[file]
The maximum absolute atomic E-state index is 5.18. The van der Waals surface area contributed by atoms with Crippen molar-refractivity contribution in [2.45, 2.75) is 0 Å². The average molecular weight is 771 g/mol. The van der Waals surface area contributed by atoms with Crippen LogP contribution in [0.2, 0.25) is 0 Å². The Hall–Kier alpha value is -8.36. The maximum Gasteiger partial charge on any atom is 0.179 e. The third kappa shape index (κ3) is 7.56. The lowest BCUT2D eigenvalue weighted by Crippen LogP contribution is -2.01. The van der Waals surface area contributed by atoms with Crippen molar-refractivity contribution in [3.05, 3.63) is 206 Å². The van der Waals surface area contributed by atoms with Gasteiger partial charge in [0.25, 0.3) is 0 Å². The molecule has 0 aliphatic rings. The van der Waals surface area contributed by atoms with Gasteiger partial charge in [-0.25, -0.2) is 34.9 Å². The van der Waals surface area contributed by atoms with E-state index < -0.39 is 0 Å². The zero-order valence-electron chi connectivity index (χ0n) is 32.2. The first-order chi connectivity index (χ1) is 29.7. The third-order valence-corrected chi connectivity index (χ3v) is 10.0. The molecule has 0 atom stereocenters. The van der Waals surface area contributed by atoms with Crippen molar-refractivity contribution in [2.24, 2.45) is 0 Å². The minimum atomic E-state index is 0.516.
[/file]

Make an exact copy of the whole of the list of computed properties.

The maximum absolute atomic E-state index is 5.18. The van der Waals surface area contributed by atoms with Crippen molar-refractivity contribution in [2.45, 2.75) is 0 Å². The average molecular weight is 771 g/mol. The van der Waals surface area contributed by atoms with Crippen LogP contribution in [0.2, 0.25) is 0 Å². The Hall–Kier alpha value is -8.36. The maximum Gasteiger partial charge on any atom is 0.179 e. The third kappa shape index (κ3) is 7.56. The lowest BCUT2D eigenvalue weighted by Crippen LogP contribution is -2.01. The van der Waals surface area contributed by atoms with Crippen molar-refractivity contribution in [3.05, 3.63) is 206 Å². The van der Waals surface area contributed by atoms with Gasteiger partial charge in [0.25, 0.3) is 0 Å². The molecule has 0 aliphatic rings. The van der Waals surface area contributed by atoms with Gasteiger partial charge in [-0.25, -0.2) is 34.9 Å². The van der Waals surface area contributed by atoms with E-state index < -0.39 is 0 Å². The zero-order valence-electron chi connectivity index (χ0n) is 32.2. The first-order chi connectivity index (χ1) is 29.7. The third-order valence-corrected chi connectivity index (χ3v) is 10.0. The molecule has 0 atom stereocenters. The van der Waals surface area contributed by atoms with Crippen molar-refractivity contribution in [2.24, 2.45) is 0 Å². The minimum atomic E-state index is 0.516.